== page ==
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Pharmacovigilance: A tool to accumulate longer-term safety data for drugs

Medicinal products are launched into the market after having tested their efficacy during clinical trials. Starting from preclinical studies to clinical studies various tests regarding safety and effectiveness are done. Many people or generally all think that at the time of approval of the drug, i.e. at the time approval of marketing authorisation, everything about the drug is known. But this is not all true. Clinical trials (Phase I – III) are considered as a floor test for any medicinal products because it is the first time that it is tested on humans. Similarly, Phase IV is considered as a real-world test as the medicinal product is tested in a real-world with real consumers. Primary reasons due to which there arises a need for Phase IV Post Marketing Surveillance are as follow:

  • Not possible to conduct clinical trials on more than a  few thousand patients
  • It is not worth continuously spend more money and time on pre-launch
  • Spending more on pre-launch would make the drug more expensive.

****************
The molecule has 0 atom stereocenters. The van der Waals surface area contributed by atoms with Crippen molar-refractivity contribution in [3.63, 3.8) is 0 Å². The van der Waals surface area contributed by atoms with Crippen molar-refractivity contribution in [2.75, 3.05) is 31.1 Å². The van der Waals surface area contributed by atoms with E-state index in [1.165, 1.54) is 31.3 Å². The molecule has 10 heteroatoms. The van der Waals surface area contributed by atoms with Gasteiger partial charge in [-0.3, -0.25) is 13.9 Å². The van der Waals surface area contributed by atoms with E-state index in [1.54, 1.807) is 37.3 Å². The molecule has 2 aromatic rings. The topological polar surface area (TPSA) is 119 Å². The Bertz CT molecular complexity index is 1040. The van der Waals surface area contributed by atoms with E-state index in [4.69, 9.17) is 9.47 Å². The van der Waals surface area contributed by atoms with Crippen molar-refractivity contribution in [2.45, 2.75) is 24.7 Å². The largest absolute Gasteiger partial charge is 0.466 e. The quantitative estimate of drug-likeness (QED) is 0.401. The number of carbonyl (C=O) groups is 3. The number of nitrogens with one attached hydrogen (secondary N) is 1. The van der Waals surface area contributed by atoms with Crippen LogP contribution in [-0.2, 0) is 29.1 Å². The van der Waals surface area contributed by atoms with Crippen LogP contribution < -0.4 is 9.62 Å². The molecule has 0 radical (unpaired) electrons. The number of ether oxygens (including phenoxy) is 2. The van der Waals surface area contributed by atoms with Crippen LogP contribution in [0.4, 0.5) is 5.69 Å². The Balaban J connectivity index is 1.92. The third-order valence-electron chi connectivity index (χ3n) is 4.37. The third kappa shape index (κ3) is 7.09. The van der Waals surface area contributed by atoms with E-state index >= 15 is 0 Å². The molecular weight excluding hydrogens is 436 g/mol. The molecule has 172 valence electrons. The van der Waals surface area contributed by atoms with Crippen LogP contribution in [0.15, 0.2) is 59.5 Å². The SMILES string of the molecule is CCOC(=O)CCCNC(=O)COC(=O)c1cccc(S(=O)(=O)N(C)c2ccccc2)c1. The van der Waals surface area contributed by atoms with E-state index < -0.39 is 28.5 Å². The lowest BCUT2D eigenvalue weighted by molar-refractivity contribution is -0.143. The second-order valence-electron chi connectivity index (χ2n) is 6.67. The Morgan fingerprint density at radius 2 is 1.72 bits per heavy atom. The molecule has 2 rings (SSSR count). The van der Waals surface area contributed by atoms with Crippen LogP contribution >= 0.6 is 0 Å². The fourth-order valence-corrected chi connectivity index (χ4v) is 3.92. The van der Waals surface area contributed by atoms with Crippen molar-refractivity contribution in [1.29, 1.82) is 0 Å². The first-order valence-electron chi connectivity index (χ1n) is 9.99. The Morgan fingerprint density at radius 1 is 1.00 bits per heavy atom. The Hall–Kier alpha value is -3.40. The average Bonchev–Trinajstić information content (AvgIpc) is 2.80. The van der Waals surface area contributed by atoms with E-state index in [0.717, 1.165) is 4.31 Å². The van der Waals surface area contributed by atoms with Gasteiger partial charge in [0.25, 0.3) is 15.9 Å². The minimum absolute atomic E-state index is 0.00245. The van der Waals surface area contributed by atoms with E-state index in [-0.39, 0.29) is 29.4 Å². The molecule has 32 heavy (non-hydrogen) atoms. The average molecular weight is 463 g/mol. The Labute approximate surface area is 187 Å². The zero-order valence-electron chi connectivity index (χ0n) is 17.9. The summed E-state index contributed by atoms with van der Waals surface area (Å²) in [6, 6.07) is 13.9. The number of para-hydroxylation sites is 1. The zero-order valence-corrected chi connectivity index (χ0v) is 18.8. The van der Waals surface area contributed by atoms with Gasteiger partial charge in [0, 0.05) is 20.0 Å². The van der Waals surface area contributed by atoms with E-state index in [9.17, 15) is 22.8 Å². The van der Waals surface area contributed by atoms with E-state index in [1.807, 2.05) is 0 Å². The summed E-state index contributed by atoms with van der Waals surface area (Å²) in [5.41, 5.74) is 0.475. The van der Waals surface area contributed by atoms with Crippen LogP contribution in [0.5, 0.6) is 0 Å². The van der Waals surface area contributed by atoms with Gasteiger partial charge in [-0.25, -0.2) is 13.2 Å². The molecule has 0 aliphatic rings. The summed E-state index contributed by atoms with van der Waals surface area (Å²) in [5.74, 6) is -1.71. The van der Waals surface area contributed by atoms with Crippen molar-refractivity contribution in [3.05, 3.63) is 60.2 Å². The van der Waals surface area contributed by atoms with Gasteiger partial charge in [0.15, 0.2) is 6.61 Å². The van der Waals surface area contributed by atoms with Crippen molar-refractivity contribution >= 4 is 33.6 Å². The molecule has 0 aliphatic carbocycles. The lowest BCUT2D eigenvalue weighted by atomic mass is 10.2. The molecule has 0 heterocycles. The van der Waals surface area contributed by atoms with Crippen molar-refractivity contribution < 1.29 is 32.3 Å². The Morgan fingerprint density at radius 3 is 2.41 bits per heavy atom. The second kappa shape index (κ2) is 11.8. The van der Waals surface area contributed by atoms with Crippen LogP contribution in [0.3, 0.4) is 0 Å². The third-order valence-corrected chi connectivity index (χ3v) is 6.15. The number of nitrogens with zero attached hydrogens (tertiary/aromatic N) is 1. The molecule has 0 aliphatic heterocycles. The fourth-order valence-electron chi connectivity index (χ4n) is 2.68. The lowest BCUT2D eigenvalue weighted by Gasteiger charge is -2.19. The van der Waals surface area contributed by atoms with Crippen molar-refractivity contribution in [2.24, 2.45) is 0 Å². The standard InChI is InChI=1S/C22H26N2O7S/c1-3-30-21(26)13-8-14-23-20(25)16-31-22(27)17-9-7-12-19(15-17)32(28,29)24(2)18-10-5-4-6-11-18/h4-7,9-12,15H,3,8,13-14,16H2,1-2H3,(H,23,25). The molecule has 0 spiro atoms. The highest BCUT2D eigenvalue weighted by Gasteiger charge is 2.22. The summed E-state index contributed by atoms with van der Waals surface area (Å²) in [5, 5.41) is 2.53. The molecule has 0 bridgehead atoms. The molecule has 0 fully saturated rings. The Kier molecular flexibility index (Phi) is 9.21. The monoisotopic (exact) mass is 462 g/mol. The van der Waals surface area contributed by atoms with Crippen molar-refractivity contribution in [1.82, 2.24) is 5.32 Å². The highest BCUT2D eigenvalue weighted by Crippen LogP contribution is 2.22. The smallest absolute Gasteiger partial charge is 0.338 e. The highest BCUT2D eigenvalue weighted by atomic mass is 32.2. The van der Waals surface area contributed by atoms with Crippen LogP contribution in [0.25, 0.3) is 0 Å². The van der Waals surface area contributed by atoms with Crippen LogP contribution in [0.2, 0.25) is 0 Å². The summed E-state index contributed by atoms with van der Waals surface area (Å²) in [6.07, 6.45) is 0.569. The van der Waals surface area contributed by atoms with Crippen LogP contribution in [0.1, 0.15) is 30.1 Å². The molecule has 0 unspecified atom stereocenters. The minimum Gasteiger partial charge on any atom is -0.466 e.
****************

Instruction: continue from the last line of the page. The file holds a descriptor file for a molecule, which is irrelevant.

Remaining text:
Despite thorough evaluation from the regulators about the product, there is also a need to consider the effectiveness of the drug. A clinical trial can evaluate efficacy but the real effectiveness is checked once the drug reaches the market and how it is used in a large population.

Once the drug is marketed, the role of Post Marketing Surveillance (PMS) teams begins to monitor the report of the adverse event for their product. The role of PMS is not limited to monitoring, after collection they assess the data to find any safety concerns. Manufacturers and Regulatory holds the meeting to evaluate the risk-benefit ratio of the concerned product and if they found risk overweigh the benefit, they may recommend the label change or withdrawal of the drug in severe risk.

The outcome of such studies could be pharmacoepidemiological information, signals, labeling changes with modified undesirable effects section, withdrawal. One should be cleared that every PMS study is a Phase IV study but not all Phase IV studies are post-marketing surveillance (PMS) studies. Thus PMS studies allow us to evaluate the whole profile of product including rare adverse event, drug-drug interactions, contraindications, and use in different ethnicity and race. As long as the product is marketed, PMS never ends.

The information available at the time of drug approval is incomplete and the safety of new drugs should be considered provisional. More information can be obtained as the drug ages into the market and a wide category of people use that product.

Author: Manan Shah (16FTPHDP41)